These are the fascinating (and scary) statistics of student loan debt in America
Student loan debt is exploding in the U.S. That’s at least how New York Governor Andrew Cuomo characterized it while recently unveiling a set of measures to alleviate the burdens of debt in New York.
Student loan debt is exploding in the U.S. That’s at least how New York Governor Andrew Cuomo characterized it while recently unveiling a set of measures to alleviate the burdens of debt for New Yorkers. Other states – Washington, California, Connecticut, Maine – have recently attempted or adopted similar legislation. And overall, the nationwide data suggest Cuomo’s description might not be hyperbolic.
In total, there are about 44 million Americans who owe $1.4 trillion in student debt, and more than a quarter of students who left college in 2010 and 2011 have defaulted on their loans – up from 19 percent in 2005 and 2006.
How can data help us better understand student indebtedness, and the kinds of students most likely to default?
The New York Fed’s Liberty Street Economics blog recently published an extensive analysis that outlines some of the determining factors behind student loan default. Using a data set that matched New York Fed Consumer Credit Panel (CCP), based on Equifax data, to National Student Clearinghouse (NSC) education data, researchers Wilbert van der Klaauw, Michelle Jiang, Nicole Gorton, and Rajashri Chakrabarti formed a representative sample of young Amercian adults that they used to track default rates and education attainment over time. Their sample is limited to students born between 1980 and 1986, and who took out loans to finance their education.
Some of their findings weren’t exactly surprising, such as that students were more likely than their peers to default if they:
- Dropped out of school
- Attended a non-selective college
- Came from a disadvantaged background
Still, the exhaustive analysis provides an insight into subtler factors that contribute to student defaults.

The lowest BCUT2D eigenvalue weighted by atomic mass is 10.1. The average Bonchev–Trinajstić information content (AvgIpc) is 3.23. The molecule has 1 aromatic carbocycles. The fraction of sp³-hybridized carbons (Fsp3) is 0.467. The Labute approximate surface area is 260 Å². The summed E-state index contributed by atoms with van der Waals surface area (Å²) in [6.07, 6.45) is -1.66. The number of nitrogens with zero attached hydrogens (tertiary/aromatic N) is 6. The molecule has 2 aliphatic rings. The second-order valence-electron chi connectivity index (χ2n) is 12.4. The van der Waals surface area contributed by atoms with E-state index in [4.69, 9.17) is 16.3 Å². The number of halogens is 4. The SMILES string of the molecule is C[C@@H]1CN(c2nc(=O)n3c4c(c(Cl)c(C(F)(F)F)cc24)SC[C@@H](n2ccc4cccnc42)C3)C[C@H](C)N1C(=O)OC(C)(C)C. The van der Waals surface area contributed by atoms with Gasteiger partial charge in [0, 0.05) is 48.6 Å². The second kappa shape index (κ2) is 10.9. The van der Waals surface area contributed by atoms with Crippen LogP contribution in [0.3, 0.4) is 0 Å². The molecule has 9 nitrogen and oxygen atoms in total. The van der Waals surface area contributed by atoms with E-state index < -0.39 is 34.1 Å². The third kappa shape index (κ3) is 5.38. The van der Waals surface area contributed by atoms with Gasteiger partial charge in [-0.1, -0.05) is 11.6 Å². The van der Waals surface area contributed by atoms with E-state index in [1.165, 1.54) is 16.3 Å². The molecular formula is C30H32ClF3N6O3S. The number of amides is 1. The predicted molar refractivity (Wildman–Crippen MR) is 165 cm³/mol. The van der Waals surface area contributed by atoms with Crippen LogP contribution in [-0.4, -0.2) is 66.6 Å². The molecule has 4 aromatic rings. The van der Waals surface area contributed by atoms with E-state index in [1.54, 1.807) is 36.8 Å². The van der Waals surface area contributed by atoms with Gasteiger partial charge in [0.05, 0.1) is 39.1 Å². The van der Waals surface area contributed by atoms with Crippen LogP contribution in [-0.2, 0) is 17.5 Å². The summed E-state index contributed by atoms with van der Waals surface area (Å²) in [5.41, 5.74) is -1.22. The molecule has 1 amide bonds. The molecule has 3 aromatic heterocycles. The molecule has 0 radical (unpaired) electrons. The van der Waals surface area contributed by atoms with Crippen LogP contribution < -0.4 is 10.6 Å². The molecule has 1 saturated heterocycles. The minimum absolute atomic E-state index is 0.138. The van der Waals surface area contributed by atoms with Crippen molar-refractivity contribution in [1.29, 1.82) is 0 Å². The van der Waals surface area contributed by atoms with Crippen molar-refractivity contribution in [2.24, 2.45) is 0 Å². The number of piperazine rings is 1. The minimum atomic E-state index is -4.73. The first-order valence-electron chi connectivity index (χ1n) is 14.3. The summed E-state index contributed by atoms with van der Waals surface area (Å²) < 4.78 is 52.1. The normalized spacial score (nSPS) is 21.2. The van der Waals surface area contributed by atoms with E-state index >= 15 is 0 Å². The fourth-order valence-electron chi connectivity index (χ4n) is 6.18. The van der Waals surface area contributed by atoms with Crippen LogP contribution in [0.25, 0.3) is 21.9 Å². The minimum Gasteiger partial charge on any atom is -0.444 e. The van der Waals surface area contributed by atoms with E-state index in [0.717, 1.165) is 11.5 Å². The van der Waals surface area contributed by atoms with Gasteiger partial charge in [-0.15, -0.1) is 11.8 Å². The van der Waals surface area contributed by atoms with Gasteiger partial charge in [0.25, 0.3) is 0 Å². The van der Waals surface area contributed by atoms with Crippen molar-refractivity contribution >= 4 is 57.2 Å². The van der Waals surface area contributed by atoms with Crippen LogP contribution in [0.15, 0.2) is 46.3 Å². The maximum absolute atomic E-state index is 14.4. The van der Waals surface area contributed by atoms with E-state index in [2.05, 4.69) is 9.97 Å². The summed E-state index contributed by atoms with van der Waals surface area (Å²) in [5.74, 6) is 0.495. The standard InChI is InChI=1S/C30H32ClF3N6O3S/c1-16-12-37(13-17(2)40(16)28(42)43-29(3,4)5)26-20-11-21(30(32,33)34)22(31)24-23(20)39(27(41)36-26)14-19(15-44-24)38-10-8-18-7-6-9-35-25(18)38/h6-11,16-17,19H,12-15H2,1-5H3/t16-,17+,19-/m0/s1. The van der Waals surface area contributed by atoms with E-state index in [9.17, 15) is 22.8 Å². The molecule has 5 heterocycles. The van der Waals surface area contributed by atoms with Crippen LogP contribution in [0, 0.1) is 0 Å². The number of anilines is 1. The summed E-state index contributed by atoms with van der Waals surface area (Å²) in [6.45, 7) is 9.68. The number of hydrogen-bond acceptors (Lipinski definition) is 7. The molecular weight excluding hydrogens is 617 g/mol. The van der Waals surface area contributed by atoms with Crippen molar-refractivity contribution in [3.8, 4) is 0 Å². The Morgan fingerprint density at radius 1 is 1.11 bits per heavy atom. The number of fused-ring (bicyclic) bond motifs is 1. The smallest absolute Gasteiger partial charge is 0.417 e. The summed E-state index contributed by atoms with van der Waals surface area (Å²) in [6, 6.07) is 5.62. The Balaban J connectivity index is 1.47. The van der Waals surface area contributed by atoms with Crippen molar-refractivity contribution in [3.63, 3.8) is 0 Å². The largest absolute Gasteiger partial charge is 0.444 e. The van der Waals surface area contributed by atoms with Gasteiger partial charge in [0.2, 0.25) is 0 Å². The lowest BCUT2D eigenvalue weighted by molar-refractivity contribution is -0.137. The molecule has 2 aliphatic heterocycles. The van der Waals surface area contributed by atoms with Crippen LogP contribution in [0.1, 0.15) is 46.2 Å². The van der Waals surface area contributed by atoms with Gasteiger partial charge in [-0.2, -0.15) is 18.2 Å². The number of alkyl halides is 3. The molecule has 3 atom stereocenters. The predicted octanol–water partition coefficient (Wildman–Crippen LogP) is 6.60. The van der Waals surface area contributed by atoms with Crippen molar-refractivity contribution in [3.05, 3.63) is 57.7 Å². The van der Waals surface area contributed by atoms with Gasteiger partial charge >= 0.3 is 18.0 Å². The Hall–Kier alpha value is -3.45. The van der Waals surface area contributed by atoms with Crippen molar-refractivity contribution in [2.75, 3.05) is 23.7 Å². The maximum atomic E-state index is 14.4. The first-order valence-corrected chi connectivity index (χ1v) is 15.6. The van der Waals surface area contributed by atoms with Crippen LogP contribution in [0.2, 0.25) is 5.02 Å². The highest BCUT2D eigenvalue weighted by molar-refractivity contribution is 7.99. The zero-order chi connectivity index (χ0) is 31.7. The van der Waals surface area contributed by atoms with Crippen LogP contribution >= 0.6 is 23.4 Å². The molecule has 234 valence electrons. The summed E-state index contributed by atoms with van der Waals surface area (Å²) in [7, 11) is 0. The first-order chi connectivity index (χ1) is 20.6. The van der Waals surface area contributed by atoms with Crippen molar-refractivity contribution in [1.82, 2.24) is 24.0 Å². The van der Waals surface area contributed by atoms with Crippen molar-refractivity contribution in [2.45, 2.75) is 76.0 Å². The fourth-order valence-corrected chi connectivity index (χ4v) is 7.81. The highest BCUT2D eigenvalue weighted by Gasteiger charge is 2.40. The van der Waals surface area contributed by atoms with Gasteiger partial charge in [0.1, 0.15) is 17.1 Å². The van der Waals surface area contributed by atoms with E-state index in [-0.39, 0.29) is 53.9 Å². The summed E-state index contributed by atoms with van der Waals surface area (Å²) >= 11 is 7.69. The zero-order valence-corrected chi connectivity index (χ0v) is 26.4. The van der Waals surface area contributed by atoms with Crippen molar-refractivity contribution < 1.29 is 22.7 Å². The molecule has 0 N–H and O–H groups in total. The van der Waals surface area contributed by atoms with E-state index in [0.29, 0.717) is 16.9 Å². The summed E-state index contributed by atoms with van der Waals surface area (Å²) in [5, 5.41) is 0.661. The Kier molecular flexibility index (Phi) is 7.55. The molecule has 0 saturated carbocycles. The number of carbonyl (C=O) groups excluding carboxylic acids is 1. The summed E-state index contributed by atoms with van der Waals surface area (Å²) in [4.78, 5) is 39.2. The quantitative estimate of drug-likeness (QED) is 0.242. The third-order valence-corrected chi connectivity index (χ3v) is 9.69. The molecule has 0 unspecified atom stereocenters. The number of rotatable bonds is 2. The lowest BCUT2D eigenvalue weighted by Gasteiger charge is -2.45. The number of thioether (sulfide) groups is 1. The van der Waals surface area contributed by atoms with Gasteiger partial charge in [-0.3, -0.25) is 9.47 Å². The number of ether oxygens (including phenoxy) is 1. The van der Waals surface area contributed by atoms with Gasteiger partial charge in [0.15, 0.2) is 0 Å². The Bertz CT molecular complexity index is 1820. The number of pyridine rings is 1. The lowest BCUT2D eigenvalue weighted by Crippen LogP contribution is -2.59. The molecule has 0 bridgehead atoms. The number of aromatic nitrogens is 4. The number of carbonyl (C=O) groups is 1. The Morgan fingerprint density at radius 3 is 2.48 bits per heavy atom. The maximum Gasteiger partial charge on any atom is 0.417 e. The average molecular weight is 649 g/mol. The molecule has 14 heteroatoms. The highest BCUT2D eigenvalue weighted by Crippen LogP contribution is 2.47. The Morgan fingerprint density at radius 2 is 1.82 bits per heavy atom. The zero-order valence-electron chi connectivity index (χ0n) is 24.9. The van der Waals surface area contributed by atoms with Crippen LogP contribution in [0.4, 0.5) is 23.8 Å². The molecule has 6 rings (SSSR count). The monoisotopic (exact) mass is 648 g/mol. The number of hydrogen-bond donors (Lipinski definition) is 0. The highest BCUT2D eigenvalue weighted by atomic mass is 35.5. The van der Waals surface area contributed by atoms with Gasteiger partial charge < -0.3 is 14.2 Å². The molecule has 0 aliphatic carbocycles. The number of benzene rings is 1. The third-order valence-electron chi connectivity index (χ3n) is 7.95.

The chart below shows that default rates were highest among students who attended for-profit schools. However, students who attended community college defaulted at similar rates.
The analysis also showed that students who graduated with a bachelor's degree had the lowest default rate.
For another analysis, the researchers separated the students in their sample by major into four broad groups: Arts/Humanities, Business, STEM, and Vocational, which included majors like aviation, cosmetology, and welding.
Students who majored in the arts showed significantly higher default rates, but researchers noted that:
"major matters much more among students at nonselective colleges: the gap in default rates between the best performing major and worst performing major is much smaller (3 percentage points by age thirty-three) among students at selective colleges than among students at nonselective colleges (8 percentage points by age thirty‑three)."
Finally, the researchers divided their sample into two groups based on the average income of the household in which they grew up, as determined by zip code. They found that students from less advantaged backgrounds showed higher default rates.
Ultimately, attending a four-year, for-profit college correlated most strongly with default, followed by dropping out of college. Summing up their analysis, the researchers wrote:
"This represents preliminary evidence that later life outcomes—for example, the ability to buy a home and maintain a strong credit score—may vary widely among student loan holders based on their educational choices and backgrounds."
Is paying for a college degree still worth it? It of course depends on which op-ed you want to read. But most of the data suggest that Americans with bachelor's degrees get hired more often than their peers.
When adults are challenged to behave like adults, by a child, they can go in one of two directions.